I found a page at fao.orghttp://www.fao.org/3/x6899e/X6899E04.htmThis is chapter 3, of "FAO Fisheries Technical Paper 142" titled, "The production of fish meal and oil." It was published originally in 1986. The link to the front page and ToC for this book is http://www.fao.org/3/x6899e/X6899E00.HTMI don't know if you've seen fao.org before, but this is typical of what you will find there. Pages and pages of technical papers on the subject of agriculture and industrial food processing.Anyway, I found a blurb on that page, in section "3.1.6 Oil polishing" regarding centrifuges,Quote:"Centrifuges operating at about 5 000 rpm, yielding a centrifugal force of 5 000 x g (natural gravity), are generally used in the fishmeal industry."I suspect the author is using the word "generally" to mean "typically," because it would be weird if everyone's centrifuges were moving at that exact same angular speed and acceleration.By the way, when I did the math... converting rpm to radians/second, and using a value of g=9.8 m/s^2, and the formula a=(omega^2)*r, a centrifuge with that angular speed (5000 rpm) and that acceleration (5000 times little g), has a radius of about 18 centimeters, in case you were wondering about that.I was wondering about that, because I was wondering how big these centrifuges are. The same paragraph said, "generally constructed with small radii."But again that author is overusing the word "generally," because, it is vague to say some thing is "small" without explaining how small it is. Anyway, that is the reference I found, regarding typical centrifuges for recovering fish oil from stickwater.How does the centrifuge in your picture compare? I dunno. I am not a centrifuge aficionado. It is not like I can recognize one, or know how fast it spins, at how many gs (i.e. what acceleration), just by looking at its picture.Although, one important difference between the 'fuge in the picture you posted, and the ones the pros use, is, I expect the ones used by professional fish processors are made for continuous operation, and the one in your picture is made for batch operation, about 4 liters at a time.If you know the person who owns that centrifuge (or even if you don't... I mean you would introduce yourself first...) you could ask that person, "May I please borrow your centrifuge, for to discover if it can separate some fish oil from a sample of stickwater? 'What is stickwater?' you ask? Well, it is this foul-smelling mixture of water and fish parts..."What reasonable person would say, "No." I mean, what's the harm in a little stickwater-fish-oil test drive?;-)By the way, I had to look that word up. https://www.merriam-webster.com/dictionary/stickwa...https://en.wiktionary.org/wiki/stickwater

    View Topic »
  • If you have a multistage pump, which essentially is a chain of pumps, with the output from one connected to the input of the next... a kind of equilibrium is going to have to be established, in terms of mass flow, for all the pumps in the chain.What I mean by that, is I expect every pump in the chain has the same mass flow rate (e.g. in units of grams/second, or kilograms/hour, or similar).The reason why, is because otherwise mass would be building up (constantly increasing), in the pipes connecting the pumps. I mean, that is what you would get if a first pump were moving mass faster than the second pump which follows it. In the case where the second pump is moving mass faster, I guess that would result in a vacuum in the pipe connecting the two pumps, as the second pump moved mass out …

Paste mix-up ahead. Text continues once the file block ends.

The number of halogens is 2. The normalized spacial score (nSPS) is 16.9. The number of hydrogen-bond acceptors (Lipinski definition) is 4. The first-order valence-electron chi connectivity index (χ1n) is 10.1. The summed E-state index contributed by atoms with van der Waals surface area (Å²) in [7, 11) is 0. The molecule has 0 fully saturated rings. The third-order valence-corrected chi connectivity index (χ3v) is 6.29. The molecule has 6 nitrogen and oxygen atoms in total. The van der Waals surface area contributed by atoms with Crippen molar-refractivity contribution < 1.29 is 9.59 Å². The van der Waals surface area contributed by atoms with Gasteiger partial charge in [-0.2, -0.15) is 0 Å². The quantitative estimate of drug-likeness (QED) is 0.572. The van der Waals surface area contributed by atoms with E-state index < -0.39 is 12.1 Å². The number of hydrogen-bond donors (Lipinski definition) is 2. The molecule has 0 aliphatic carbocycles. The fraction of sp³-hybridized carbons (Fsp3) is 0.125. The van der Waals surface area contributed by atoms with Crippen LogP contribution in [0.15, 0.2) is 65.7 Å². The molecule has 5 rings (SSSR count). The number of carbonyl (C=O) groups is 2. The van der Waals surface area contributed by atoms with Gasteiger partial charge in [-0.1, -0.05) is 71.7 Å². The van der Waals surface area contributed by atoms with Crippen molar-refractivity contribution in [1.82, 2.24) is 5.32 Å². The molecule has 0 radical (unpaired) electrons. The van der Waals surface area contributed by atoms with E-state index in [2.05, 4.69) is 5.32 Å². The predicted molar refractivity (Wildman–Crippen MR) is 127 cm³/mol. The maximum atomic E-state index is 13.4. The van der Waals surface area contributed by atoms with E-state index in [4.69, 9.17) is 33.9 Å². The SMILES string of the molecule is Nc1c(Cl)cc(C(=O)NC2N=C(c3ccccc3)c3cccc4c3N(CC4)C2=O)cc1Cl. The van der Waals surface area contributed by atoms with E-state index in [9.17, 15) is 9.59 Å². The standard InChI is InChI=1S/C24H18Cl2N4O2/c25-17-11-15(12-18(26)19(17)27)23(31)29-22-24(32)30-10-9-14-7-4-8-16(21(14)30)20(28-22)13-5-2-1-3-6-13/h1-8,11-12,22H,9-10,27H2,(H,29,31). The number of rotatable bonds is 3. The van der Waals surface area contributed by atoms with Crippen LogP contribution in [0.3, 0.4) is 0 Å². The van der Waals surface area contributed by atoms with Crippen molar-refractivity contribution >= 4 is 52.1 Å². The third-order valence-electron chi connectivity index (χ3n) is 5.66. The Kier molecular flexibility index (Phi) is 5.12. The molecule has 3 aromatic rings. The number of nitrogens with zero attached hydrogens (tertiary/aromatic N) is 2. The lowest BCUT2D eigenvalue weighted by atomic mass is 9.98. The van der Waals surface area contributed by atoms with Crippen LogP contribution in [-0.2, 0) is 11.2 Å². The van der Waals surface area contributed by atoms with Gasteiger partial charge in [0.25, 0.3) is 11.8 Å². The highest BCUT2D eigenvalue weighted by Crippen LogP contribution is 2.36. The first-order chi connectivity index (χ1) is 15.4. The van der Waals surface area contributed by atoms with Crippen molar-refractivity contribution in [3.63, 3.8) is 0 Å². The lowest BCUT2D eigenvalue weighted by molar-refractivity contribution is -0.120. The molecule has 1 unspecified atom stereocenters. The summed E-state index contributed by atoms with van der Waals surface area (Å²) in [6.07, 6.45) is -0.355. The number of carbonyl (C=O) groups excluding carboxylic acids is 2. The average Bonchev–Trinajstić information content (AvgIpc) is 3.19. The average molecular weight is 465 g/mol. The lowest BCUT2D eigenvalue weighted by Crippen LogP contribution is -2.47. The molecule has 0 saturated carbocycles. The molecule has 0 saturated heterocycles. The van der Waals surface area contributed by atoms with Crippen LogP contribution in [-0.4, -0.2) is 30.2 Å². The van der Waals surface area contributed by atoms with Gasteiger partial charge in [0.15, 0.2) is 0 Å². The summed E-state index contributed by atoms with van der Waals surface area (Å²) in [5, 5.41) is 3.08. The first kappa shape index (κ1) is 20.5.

see more »

    If you have a multistage pump, which essentially is a chain of pumps, with the output from one connected to the input of the next... a kind of equilibrium is going to have to be established, in terms of mass flow, for all the pumps in the chain.What I mean by that, is I expect every pump in the chain has the same mass flow rate (e.g. in units of grams/second, or kilograms/hour, or similar).The reason why, is because otherwise mass would be building up (constantly increasing), in the pipes connecting the pumps. I mean, that is what you would get if a first pump were moving mass faster than the second pump which follows it. In the case where the second pump is moving mass faster, I guess that would result in a vacuum in the pipe connecting the two pumps, as the second pump moved mass out faster than the first pump could move it in.So that is what I mean by equilibrium, essentially conditions that avoid mass (as gas) piling up in one place, or being drawn down to vacuum.Also it might be the case, that all the pumps in this multistage chain, are moving at the same frequency (i.e. the same number of cycles per second). Part of the reason why I am guessing this is the case, is because I am guessing that might be the most simple way to link them together mechanically. The pump in your picture looks like maybe three separate pumps? All being driven by the same big wheel. Are there gears inside, that allow the different pumps to turn at different speeds? I dunno. But I am guessing the most simple mechanical arrangement, is just to have all the pumps connected the same way, and thus all pumps turning at the same speed.You can see where I am going with this, right?If all the pumps are turning at same frequency AND all at the same mass flow rate... then the pistons in the higher pressure pumps have to be smaller. Why? Because high pressure gas is more dense than low pressure gas. The same mass, at higher pressure, fits into a smaller volume. Thus the cylinders (and the volume displaced per cycle) have to be smaller, for the pumps running at higher pressure... to move mass at the same rate.Another reason to use pumps with smaller cylinders for the higher pressurestages, might have to do with force and torque, and the amount of mechanical work needed per cycle to move gas through the pump.That is there might be some reason to keep the amount of work done, per cycle, roughly constant, for each pump, so all the pumps can be driven by the same wheel, without the need for gears, or some kind of mechanical advantage, that would be needed if the different pumps needed vastly different amounts of torque to make them turn.Also, in the beginning I was assuming different gearing (and thus different speeds) for each pump, would be undesirable; i.e. it would be more simple if there were some way to just drive all the pumps, at the same speed.